Stage I nonsmall cell lung cancer. A multivariate analysis of treatment methods and patterns of recurrence.
BACKGROUND: Nonsmall cell lung cancer (NSCLC) has become the leading cause of cancer-related deaths in women and men in the United States, with more than 157,000 estimated deaths in 1995. Surgical resection remains the mainstay of therapy in Stage I and II disease. However, local and distant recurrence account for the disappointing survival rates after resection. Appropriate selection of surgical procedures and effective use of adjuvant therapies will depend upon the elucidation of prognostic factors that predict for recurrence. METHODS: A detailed analysis was undertaken to evaluate surgical therapy and to define risk factors associated with recurrence and cancer death in 289 consecutive patients with NSCLC who were diagnosed, resected and followed at the Duke University Medical Center from January 1, 1980, until December 31, 1988. These patients had no evidence of metastases on head and chest/abdominal computed tomograms and radionuclide bone scans before resection. Resected specimens from these patients pathologic verification of Stage I disease. Follow-up was complete in all cases through 8/1/94 (median, 61 months). Variables analyzed included age, sex, smoking history, presenting signs and symptoms, operative procedure, histopathology, hospital course including complications, and the time and location of any recurrence or cancer death. RESULTS: The 30-day mortality rate was 5 of 289 (1.7%), with minor and major morbidity rates of 17% and 9%, respectively. Statistical comparison of lobectomy (193) wedge resection (75) and pneumonectomy (21) revealed significantly (P < 0.04) smaller tumors (T1), more comorbidity, and fewer complications for wedge resection patients. A trend (P < 0.09) toward an increased rate of local/regional recurrence and no difference in survival was also observed for wedge resection. One hundred five patients died of cancer (13-month median time to recurrence) for an actual 5-year survival of 63%. Significant univariate predictors of early recurrence and decreased survival (P < 0.01) were: male sex, the presence of symptoms, hemoptysis, chest pain, type of cough, tumor size in cm and by T-classification, visceral pleural invasion, high mitotic index, and vascular invasion. Significant (P < 0.05) multivariate independent variables for early recurrence and cancer death were the presence of symptoms, vascular invasion, pleural invasion, high mitotic index, and tumor size greater than 3 cm. CONCLUSION: Current surgical therapy for stage I NSCLC has an acceptable morbidity and mortality rate. The current data also stratify patients with Stage I NSCLC into high and low risk populations that can be used in future randomized trials of adjuvant therapy.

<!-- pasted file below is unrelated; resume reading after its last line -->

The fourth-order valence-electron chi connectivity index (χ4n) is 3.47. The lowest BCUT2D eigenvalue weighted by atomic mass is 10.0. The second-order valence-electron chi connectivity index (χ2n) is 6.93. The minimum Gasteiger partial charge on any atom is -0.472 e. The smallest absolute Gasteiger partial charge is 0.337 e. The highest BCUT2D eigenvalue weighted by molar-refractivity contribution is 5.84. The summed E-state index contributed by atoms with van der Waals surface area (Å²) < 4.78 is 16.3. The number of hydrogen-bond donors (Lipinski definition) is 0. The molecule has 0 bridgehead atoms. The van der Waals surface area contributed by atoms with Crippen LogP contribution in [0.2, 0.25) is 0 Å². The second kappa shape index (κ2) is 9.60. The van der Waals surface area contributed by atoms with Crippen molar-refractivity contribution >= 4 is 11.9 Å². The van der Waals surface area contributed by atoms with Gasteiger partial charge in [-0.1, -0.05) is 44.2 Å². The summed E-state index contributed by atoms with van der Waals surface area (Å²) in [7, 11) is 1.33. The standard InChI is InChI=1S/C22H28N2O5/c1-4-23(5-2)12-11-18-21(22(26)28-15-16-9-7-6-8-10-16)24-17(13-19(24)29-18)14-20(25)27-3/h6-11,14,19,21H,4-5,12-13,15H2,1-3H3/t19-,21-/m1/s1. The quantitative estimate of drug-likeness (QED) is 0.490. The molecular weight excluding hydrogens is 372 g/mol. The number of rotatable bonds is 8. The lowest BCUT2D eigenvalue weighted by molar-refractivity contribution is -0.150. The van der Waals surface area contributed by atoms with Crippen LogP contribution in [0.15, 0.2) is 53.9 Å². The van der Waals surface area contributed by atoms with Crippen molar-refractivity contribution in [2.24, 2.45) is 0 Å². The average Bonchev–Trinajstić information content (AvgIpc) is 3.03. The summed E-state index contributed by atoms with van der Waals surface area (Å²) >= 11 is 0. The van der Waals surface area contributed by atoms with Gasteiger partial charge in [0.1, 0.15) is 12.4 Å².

Harpole, DH; Herndon, JE; Young, WG; Wolfe, WG; Sabiston, DC
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